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Monitoring the System/Preparing for and Responding to a Break-in

Eric Elgar, Private Consultant

To prepare for a break-in, an organization must determine its security goals, the scope of security it needs and the procedures to implement. When a break-in occurs, the organization identifies the problem, notifies the right people, contains the problem, documents the event, and initiates recovery procedures.

To determine security goals, scope and procedures, an organization must first know the value of its own data. Scope must address both staff expectations regarding privacy and access and management’s need for security (accountability, authentication, etc.). Procedures should cover auditing, reporting, notification, investigation, and enhancement. Recovery plans must be tested under real-life conditions.

System monitoring requires logging tools such as Netlog and Pinglogger, administrative tools such as Dig and Fping, and Host scanning tools such as COPS, CRACK and SATAN. To analyze networks, network security personnel might use Argus, Arpwatch, Klaxon, etc. Finally, the organization must keep up to date with CERT advisories and vendor information. System monitoring must be done by human operators to be successful.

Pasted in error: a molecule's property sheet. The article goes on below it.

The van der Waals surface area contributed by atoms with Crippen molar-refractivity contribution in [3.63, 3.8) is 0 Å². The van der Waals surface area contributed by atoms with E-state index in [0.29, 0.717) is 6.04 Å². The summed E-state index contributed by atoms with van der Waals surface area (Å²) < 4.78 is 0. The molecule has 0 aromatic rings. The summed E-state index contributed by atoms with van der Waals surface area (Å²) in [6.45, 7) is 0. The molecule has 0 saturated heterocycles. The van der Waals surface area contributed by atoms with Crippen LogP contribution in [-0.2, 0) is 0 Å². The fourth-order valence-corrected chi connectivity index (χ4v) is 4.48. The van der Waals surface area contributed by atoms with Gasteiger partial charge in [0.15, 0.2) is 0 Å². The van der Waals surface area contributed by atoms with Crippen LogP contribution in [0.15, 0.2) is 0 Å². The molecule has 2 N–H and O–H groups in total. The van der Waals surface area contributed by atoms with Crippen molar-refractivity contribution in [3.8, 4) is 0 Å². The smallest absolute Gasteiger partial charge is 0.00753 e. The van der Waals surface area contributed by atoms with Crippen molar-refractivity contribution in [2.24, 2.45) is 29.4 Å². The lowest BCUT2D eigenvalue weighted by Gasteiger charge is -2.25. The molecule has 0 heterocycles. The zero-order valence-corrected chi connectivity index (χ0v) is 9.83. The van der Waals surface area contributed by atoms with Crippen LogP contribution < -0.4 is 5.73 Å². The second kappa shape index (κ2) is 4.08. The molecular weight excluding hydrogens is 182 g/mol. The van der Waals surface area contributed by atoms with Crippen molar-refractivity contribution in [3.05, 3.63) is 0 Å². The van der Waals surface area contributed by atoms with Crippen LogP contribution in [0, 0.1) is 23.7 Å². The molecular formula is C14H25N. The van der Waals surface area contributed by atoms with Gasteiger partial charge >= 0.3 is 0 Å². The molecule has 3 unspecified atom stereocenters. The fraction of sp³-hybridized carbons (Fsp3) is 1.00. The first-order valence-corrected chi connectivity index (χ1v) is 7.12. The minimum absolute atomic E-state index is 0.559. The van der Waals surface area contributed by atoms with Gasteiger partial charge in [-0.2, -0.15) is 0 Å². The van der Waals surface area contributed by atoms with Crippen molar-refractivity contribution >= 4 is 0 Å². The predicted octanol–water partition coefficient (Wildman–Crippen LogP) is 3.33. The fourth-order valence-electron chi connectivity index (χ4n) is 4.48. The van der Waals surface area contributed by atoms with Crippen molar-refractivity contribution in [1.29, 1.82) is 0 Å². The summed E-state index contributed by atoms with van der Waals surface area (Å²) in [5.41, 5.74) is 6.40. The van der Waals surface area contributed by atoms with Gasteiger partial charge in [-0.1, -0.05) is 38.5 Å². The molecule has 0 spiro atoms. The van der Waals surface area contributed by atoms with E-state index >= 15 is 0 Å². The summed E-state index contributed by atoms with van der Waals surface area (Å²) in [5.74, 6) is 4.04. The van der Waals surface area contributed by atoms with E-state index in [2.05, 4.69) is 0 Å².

When a security incident does occur, the organization implements the following steps:
  1. Identification. Identify the problem. Make sure all activity is being logged. Determine the extent and severity of the attack, then figure out the impact on system resources.
  2. Notification. Notify the right people, from technical and administrative personnel to users to the public. Have a defined response team to ensure that investigative and legal action starts immediately.
  3. Containment. Contain the problem. Human safety is the first priority. After that, protect classified and sensitive data, prevent exploitation of other systems, prevent damage to system files, and minimize disruption of the system.
  4. Documentation. Document all events and evidence on a secure, removable medium. It should be a medium that can be signed and witnessed.
  5. Recovery. Eradicate the problem. First verify that all possible data about the problem has been collected. After eradicating the problem, audit all facilities, conduct risk analysis, determine enhancements to the system to prevent reoccurrence, and, if possible, start legal prosecution.